The Panama Canal in April instituted draft restrictions that are eating into available container capacity to the US East Coast from Asia, the latest sign of how more severe weather from climate change, in this case drought, is already disrupting international supply chains, increasing costs, and decreasing efficiency.
But don’t take JOC's word for it. “Global warming is happening,” Jeremy Nixon, the CEO of Ocean Network Express, said in his keynote address at the TOC Asia Exhibition.
At the JOC’s TPM 2019 Conference in March, Nixon said that from April to August 2018 stronger and more frequent typhoons forced the closure of the port of Shanghai, the world’s busiest container gateway, for a total of 27 days. “Almost one month out of five months last year, the port was closed,” Nixon said, explaining how the closures threw off schedule reliability and extremely high terminal utilization and how a lack of excess terminal capacity made it difficult to speed up cargo operations to make up for lost time.
And Nixon is by no means the only member of the maritime sector to see the risks. On April 30, 110 mostly bulk shipping companies, signed a letter calling for mandatory slow-steaming to be adopted at a May meeting of the International Maritime Organization’s (IMO’s) greenhouse gas (GHG) working group.
The letter, which did not include the signatures of any container carriers, has set off a flurry of debate over the merits of such an approach for the container sector, especially as relates to perishables such as fruit exports. Regardless of the efficacy of slow-steaming as an emissions reduction strategy, the debate reveals a newfound seriousness among shipping’s most critical stakeholders in addressing the issue of climate change.
When it rains, it pours
In addition to the Panama Canal, the Rhine River and other inland waterways in Europe are also experiencing the effects of prolonged drought firsthand. Rhine water levels were so severely impacted by drought in 2018 that barge shipping from Kaub, outside Frankfurt, to Basel, Switzerland, was forced to stop completely from October 2018 until the end of January.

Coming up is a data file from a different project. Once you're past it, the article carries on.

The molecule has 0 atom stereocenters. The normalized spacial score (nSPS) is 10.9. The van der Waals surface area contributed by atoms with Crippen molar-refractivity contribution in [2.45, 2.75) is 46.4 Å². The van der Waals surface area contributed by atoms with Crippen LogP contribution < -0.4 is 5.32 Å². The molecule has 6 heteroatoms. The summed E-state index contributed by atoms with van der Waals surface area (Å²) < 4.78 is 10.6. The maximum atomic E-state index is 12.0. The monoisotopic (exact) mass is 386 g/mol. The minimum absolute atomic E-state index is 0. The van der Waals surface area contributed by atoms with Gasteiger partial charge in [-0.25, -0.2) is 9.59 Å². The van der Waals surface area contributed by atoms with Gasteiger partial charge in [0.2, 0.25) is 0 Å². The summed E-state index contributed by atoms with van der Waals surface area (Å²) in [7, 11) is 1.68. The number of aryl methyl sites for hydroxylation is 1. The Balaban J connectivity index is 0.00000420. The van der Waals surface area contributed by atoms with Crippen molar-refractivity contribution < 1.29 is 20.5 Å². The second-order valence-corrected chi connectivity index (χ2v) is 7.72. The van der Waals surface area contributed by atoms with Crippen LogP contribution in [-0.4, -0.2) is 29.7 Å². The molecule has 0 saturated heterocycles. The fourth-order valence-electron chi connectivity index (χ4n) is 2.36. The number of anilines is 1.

Even when traffic resumed, concerns remained over water levels, as warmer temperatures prevent glaciers from accumulating more icepack and deplete the supplies needed to keep the Rhine flowing at levels high enough to support commercial vessel traffic. Carriers last month began imposing low-water surcharges earlier than normal and raising concerns that a long, dry summer will repeat the bottlenecks experienced at the end of last year.
In addition to extracting a heavy commercial toll — BASF, for example, was forced to declare force majeure for some products — the 2018 river closures caused spot trucking rates to jump as shippers scrambled to keep cargo moving. This put immense extra pressure on a mode already grappling with chronic driver shortages and a lack of capacity.
And it’s not just waterborne cargo that’s being impacted by climate change. Phoenix’s Sky Harbor International Airport made headlines in 2017 when extremely hot temperatures made the air too thin for some aircraft to attain the lift necessary to take off.
One way to cope with that thinner air is to lighten an aircraft’s payload, which means less capacity for air cargo shipments, which are already the most expensive mode of transportation. The number of summer days where weight restrictions have become necessary for aircraft has increased since 1980, and if temperatures rise 4-5 degrees Celsius as forecast by 2100, weight restriction days will increase between 50 and 200 percent at Sky Harbor, LaGuardia in New York City, Denver International, and Washington D.C.’s Reagan National Airport, according to a 2014 study from Columbia University. When restrictions are necessary, cargo is typically left behind before passengers, the authors note.